As part of its security framework, the University of North Texas (UNT) is rolling out DUO. DUO is a personal device approval system for accessing university leased software-as-service offerings. From a business point of view, if the University needs to verify or limit the use of leased licenses to only registered (qualified) individuals (at the behest of the software leasing agency, or in consequence to possible greater financial liability) then the approach makes sense. Duo falls under a broad category of multi-factor authentication (MFA) tools. Some user must use two communication tools to access some knowledge or digital service. MFA is seen as a "best current practice" in the security field. However, it is, from a user's perspective, perhaps the most annoying addition to our lives. It presumes that one has not only the computer that is trying to access the service but also that the person has a cell-based mobile device, and that that device is currently connected to a larger network. It is not clear to me that DUO is not actively recording and reporting other neighboring bluetooth devices as facebook's apps have been reported to do. That is, the security leak that DUO has the potential to be is perhaps just as much as the risk to networks with single factor authentication. The exact technical nature of DUO's "verification" process are not transparent. I have been using DUO at the University of Oregon for over a year.
when they will dispose of the information submitted on the form.
A student's SSN is part of the federally protected student information and is in general a valuable piece of information to have. Requesting the SSN via a website after a student has already been admitted to the University seems like it opens the University up for a targeted attack on that particular web application. This process put the SSN in the realm of data-in-transit where previously the SSN was only data-at-rest. The clever attacker would not try to spoof DUO or access the UNT network, but rather sniff the data in transit as it is communicated for the purposes of creating an authentication system. Reporting my SSN for the process of creating a DUO account was not necessary when I made my DUO account at the University of Oregon.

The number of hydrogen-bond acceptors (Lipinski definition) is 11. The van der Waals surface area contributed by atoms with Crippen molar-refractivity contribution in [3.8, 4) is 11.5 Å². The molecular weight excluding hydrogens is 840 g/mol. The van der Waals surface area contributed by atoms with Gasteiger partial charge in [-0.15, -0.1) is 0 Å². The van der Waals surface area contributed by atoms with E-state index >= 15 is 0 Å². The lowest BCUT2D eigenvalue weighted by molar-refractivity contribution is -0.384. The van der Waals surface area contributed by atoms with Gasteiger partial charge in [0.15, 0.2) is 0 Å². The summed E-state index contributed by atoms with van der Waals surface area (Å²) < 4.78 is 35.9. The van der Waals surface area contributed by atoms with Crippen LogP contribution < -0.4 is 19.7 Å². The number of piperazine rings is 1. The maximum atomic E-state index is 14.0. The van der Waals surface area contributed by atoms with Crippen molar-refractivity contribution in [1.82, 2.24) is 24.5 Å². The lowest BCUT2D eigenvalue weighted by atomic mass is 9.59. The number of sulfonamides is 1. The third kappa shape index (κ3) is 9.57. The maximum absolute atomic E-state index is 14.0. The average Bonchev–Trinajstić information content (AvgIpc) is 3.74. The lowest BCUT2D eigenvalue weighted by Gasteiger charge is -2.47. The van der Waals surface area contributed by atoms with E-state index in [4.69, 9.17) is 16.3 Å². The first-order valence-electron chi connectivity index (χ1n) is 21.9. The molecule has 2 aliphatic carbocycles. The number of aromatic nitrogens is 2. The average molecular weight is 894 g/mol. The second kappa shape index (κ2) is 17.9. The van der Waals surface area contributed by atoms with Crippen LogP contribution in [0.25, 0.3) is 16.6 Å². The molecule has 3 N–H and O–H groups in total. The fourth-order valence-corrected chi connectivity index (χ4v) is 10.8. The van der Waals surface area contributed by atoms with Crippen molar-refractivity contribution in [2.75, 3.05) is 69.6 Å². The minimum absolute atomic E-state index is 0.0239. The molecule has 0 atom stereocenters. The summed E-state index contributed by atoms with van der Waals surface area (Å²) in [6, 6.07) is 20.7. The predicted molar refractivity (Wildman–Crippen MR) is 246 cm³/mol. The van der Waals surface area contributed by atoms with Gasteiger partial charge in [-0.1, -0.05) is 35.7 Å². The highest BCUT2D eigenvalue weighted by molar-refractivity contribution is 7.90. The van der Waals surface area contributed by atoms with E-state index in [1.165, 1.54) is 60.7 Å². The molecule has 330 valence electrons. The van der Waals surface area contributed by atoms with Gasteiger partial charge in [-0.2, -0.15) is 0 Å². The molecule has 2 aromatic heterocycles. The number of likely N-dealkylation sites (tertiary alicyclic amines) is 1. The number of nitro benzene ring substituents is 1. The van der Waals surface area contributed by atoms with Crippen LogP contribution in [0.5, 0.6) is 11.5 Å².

When I called the UNT IT office to ask about this I was put in a hold que by an automated answering service and then the automated service terminated the call without a response from me.
I took Katja to climb South Sister. We made our attempt on September 17th. We left Eugene on the 16th and camped on OR-126. Made it to the Dee Wight observatory for sunrise.
Took a stop in Bend at the grocery store for yogurt for breakfast.
I wasn't sure if we were going to summit and down in one day or if we were going to camp around Moraine Lake and summit the next day. The camping area on T36 and the trail to Moraine Lake is slightly out of the wind but has lots of prickly grass. Not a super smooth place to camp.
We started up TR36.1, joined TR36 and marched to the top — almost. We started at about 5500 feet elevation and ended just at about 8,000 feet with a distance round trip trek of about 3.84 miles one way (7.68 miles round trip). Great work for a 7 year-old! I need to bring us gloves next time and more food and more water. Finding a backpack for her would be awesome and take some of the weight off of my shoulders. She needs shoes that tie rather than velcro shoes.
In my upgrade process I want to make sure that I am also able to use Zotero with my workflow and either use a remarkable tablet or a boox tablet. Here are some links in that direction:
https://michael.mior.ca/blog/zotero-remarkable-sync/ BOOX Note Air Set With Free Accessories